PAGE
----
Ford Reacts on Auto Industry Challenges

by : Evander Klum



Ford Motor Company Executive Chairman Bill Ford said last Thursday that the local auto industry is suffering from the result of its responding dully to foreign competitors and the continuously increasing demand for clean-environment vehicles.

In a speech during the Detroit Regional Chamber's yearly Mackinac Policy Conference, Ford said that the industry is undergoing reorganization that results to the closure of the plants, layoffs, rising unemployment and a falling tax base. The conference was a gathering of 1,700 leaders in the field of business, politics and civic organizations.

In his speech, he said that legal concerns about global warming, energy security and the cost of gasoline have made a rush and pressure that lead to poorly formed solutions. He recalled four years ago when addressing the Detroit chamber, he had warned about the endless attack of foreign-made cars and other problems that pressure U.S. automakers.

In the conference he said that much of what he warned about then is happening now. Good thing is that the industry along with the others who are relying on it is doing their part.

For years of associating with environmental groups and tackling about green issues, many in auto manufacturing considered him as a "crazy radical". Fortunately, people now understand that maintaining a fine environment is the critical issue for the country's future evolution and prosperity.

His company's projects such as the Ford Rouge Center, a brown field reclamation project, and the development of the Escape Hybrid SUV, according to Ford, please him. One thing he regretted was that they did not move further and faster.

To reduce carbon dioxide emissions, local automakers are investing billions in technology. However, according to Ford, the industry produces only 20 percent of U.S. end products. In lieu of this, he suggested that a national energy policy be implemented as well as a forum for bringing together other carbon emitters. He firmly adhered to these in order to come up with sound solutions.

He said that huge economic opportunities for Michigan are research and development of solutions to climate change.

Ford said that his company has the assets to transform themselves into a leading research and development center. And this includes the intellectual capital, a skilled workforce and a best quality of higher education system. He believed utilizing these assets will contribute a lot in the preservation of conventional jobs and creation of next-generation high technology jobs.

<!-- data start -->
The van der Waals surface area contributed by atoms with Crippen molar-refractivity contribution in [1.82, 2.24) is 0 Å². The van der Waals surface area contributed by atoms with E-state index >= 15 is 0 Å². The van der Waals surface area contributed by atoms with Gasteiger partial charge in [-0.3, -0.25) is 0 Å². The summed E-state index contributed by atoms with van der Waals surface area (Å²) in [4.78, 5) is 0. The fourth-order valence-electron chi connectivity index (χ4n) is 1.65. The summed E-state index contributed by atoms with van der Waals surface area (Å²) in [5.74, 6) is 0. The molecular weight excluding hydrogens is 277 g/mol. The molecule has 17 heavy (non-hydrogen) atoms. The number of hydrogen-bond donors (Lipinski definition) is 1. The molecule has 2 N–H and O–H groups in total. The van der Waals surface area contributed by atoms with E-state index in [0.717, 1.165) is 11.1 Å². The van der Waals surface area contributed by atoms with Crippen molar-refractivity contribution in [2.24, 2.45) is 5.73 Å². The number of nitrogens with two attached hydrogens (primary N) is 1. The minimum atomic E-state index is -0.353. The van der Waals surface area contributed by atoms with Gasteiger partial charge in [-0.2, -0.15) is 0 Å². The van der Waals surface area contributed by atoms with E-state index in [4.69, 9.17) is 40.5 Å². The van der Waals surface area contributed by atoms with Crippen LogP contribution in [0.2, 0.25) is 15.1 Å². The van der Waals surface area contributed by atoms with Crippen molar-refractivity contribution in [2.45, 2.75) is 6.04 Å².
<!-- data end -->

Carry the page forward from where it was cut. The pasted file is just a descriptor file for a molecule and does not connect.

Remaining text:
When the audience asked about health care, Ford responded that its reformation was critical for automakers and other manufacturers. He added that it is a broken system that if not solved immediately will pave way for the country's difficulty in producing anything.

Rep. John Dingell, a Dearborn Democrat and the chairman of the House Energy and Commerce Committee, said that auto mobile makers have been too unconcerned when it comes to health care and trade issues. He said that as if they are too hesitant in seeking action from the government. According to him, instead of simply complaining about their problems, the companies should tandem with specific solutions and obligate progress.

Dingell also said that the companies are doing nothing to help themselves. They just think the problem, but do not care to solve them. He gave the American auto industry a challenge to stand up for the benefit of many.

Sen. Debbie Stabenow said that the Senate Democratic Steering Committee would tackle automakers, other manufacturers and labor unions. Their meeting regarding this will be held in Washington, D.C. next Wednesday.

About Ford Motor Company

Ford Motor Company is an American multinational corporation. Based on the world wide vehicle sales, it is the third largest automaker all over the world after leaders Toyota and General Motors.

Maker of quality , Ford was the second-ranked automaker in the US with a 17.5 percent market share, after General Motors with 24.6 percent but ahead of Toyota with 15.4 percent and DaimlerChrysler with 14.4 percent. This was according to the 2006 records. In 2007, Ford was the seventh placer among different American-based companies in the Fortune 500 list. This was based on global revenues that amounted to $160.1 billion.

Headquartered in Dearborn, Michigan, a suburb of Detroit, the auto company was founded by Henry Ford and incorporated in June 16, 1903. Its global brands include Lincoln and Mercury of the US, Jaguar and Land Rover of the UK, and Volvo of Sweden. Ford also owns a Mazda controlling interest amounting to one-third controlling.

Aside from producing quality products, Ford has been one of the ten largest corporations around the world in terms of revenue.